Jakarta - Even as government agencies pleaded that they needed on-the-ground checks before naming suspects behind the haze-producing burning, two non-governmental organisations (NGOs) took on the task of mapping satellite images of hot spots onto land concession maps to identify the companies whose lands were burning.
Over the past two days, the World Resources Institute (WRI) and Greenpeace have gone public with these names.
Several companies, however, have said the concession maps are partially inaccurate.
The NGOs agree.
Dr Nigel Sizer, director of WRI's Global Forest Initiative, told The Sunday Times that these discrepancies only show the need for all parties to be more transparent on the issue.
"If companies are saying the data is wrong, they should step up and put their maps on the table, and we'd be able to compare the discrepancy," he said.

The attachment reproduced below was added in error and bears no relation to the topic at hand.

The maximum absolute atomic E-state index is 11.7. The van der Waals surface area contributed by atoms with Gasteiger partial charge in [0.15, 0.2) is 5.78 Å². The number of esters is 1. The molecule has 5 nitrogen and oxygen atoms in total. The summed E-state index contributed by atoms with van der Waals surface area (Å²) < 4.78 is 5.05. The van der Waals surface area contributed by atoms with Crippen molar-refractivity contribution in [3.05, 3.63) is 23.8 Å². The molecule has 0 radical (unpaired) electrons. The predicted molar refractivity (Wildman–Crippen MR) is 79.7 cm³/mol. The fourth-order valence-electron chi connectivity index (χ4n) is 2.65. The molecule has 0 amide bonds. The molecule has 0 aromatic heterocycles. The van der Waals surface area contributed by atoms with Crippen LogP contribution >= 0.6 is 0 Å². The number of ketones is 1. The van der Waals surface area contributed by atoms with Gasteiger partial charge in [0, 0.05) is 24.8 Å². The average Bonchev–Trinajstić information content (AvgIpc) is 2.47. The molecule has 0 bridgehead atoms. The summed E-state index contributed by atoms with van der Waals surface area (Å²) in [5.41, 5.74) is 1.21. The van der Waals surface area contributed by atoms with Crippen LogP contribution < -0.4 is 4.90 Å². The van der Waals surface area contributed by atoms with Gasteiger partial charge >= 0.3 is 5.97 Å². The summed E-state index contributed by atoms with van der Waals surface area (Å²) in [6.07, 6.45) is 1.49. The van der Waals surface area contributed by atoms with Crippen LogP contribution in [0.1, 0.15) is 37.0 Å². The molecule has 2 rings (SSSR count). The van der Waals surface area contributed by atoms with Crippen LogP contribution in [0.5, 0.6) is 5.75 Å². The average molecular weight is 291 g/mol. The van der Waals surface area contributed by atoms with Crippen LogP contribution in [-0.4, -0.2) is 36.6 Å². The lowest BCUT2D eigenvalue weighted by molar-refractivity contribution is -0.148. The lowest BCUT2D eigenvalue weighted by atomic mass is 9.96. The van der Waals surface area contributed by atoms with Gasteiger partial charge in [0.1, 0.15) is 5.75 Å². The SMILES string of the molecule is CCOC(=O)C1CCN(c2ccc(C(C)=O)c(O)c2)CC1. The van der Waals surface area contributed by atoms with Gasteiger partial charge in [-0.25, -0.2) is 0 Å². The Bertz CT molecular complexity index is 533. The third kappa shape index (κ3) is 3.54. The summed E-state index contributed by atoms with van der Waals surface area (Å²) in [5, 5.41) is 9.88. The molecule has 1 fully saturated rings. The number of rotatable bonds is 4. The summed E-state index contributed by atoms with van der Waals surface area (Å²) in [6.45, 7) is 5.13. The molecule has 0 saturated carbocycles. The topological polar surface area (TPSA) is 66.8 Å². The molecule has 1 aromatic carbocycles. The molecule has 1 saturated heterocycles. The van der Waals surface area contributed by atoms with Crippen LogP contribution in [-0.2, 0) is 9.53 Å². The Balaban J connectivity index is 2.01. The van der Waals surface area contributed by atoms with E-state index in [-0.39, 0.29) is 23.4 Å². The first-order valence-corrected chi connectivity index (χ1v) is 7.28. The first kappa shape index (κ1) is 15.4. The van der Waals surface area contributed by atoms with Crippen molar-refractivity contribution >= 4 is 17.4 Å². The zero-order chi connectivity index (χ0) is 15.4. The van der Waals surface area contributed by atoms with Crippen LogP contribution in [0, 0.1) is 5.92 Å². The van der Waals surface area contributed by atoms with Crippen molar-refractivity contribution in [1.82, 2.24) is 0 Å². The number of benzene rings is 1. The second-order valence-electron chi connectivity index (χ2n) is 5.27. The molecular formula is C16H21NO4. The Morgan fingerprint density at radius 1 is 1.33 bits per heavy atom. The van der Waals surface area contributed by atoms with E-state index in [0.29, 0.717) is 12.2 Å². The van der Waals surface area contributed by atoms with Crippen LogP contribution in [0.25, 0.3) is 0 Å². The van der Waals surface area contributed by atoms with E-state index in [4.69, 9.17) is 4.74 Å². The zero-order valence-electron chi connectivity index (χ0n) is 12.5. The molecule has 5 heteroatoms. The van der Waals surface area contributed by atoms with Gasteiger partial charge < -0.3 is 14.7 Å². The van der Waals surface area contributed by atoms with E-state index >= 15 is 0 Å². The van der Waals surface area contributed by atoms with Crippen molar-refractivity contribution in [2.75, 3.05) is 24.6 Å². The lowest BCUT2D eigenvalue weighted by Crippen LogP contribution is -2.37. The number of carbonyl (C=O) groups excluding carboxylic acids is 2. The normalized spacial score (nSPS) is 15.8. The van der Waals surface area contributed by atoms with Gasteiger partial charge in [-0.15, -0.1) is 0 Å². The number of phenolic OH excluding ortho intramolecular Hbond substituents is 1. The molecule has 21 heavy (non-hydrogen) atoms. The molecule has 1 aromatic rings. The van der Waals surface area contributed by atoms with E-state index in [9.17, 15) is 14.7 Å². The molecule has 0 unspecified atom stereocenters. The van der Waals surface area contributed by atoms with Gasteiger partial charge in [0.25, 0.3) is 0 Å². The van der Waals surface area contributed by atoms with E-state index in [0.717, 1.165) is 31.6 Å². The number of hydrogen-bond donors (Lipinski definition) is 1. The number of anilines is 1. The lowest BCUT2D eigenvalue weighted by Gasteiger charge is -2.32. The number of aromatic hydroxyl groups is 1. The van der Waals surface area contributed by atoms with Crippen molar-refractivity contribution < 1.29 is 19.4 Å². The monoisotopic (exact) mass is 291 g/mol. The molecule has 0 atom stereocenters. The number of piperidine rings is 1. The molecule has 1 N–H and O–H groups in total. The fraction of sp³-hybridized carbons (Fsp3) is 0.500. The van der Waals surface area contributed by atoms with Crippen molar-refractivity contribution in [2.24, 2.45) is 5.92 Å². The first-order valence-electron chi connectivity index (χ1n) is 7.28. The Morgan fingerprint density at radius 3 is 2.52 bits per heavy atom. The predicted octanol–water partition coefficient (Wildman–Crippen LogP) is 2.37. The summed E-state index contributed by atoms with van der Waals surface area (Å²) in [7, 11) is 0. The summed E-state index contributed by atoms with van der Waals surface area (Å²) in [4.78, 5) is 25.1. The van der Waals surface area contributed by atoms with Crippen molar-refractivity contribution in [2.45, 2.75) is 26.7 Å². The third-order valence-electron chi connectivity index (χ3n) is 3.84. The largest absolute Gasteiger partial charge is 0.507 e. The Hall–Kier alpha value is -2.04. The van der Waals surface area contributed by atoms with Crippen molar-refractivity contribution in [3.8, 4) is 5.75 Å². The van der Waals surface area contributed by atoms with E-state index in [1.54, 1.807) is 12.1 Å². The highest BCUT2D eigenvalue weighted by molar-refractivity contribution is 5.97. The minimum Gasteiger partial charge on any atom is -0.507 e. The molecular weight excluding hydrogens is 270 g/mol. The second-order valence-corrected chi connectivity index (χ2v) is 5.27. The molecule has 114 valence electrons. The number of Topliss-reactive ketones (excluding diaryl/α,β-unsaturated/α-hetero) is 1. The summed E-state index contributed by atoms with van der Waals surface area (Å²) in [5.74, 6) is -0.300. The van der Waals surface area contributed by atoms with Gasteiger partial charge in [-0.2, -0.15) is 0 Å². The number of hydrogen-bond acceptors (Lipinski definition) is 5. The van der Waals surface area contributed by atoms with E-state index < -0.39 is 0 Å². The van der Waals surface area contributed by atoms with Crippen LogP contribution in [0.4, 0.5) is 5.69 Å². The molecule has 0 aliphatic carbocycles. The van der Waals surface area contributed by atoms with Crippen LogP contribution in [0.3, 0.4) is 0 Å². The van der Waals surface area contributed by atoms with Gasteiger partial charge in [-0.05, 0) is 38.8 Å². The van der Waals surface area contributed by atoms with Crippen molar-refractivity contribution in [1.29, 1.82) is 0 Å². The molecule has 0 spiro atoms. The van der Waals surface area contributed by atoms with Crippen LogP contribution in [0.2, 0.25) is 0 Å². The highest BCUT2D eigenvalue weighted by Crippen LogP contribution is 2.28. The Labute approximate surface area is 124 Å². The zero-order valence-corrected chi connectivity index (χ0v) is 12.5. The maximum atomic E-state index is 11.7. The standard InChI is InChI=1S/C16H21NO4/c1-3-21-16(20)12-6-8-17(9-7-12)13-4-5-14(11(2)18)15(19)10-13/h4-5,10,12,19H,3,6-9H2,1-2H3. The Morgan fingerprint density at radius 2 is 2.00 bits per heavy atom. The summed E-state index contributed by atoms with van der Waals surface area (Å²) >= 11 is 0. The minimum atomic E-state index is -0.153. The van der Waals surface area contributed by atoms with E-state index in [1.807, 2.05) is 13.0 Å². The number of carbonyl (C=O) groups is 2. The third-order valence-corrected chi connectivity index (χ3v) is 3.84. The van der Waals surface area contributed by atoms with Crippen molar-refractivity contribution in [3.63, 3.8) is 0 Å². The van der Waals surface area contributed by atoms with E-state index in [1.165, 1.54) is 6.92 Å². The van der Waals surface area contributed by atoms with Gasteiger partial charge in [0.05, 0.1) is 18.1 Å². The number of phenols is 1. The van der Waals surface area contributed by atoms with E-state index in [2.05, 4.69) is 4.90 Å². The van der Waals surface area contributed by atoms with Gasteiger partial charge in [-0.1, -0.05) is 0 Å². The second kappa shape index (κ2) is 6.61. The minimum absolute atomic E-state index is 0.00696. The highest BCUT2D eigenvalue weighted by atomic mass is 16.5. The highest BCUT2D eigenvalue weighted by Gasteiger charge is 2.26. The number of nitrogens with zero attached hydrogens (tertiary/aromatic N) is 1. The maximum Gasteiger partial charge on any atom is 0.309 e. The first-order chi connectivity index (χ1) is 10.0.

"If you want to criticise the data, more accurate and updated data has to be available."
Observers say part of the problem is that discrepancies abound in such items as concession maps and permits, so information at the district level may differ from that in Jakarta.
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Fixing this, Dr Sizer said, is a key aspect of preventing fires of this kind in future.
Then there are cases in which even companies that are involved may not be aware of.
For instance, hot spots have been detected on land listed as PT Surya Dumai Agrindo's, which is linked to First Resources.
First Resources has clarified this permit expired "many years ago and was never developed by the group".
However, more up-to-date information WRI has seen shows the company still listed as a palm oil concession in government data.
As Greenpeace South-east Asia's forest campaigner Yuyun Indradi noted: "The lack of government transparency makes it very hard for independent monitoring: concession maps are incomplete, data is lacking and we clearly have weak enforcement of laws."
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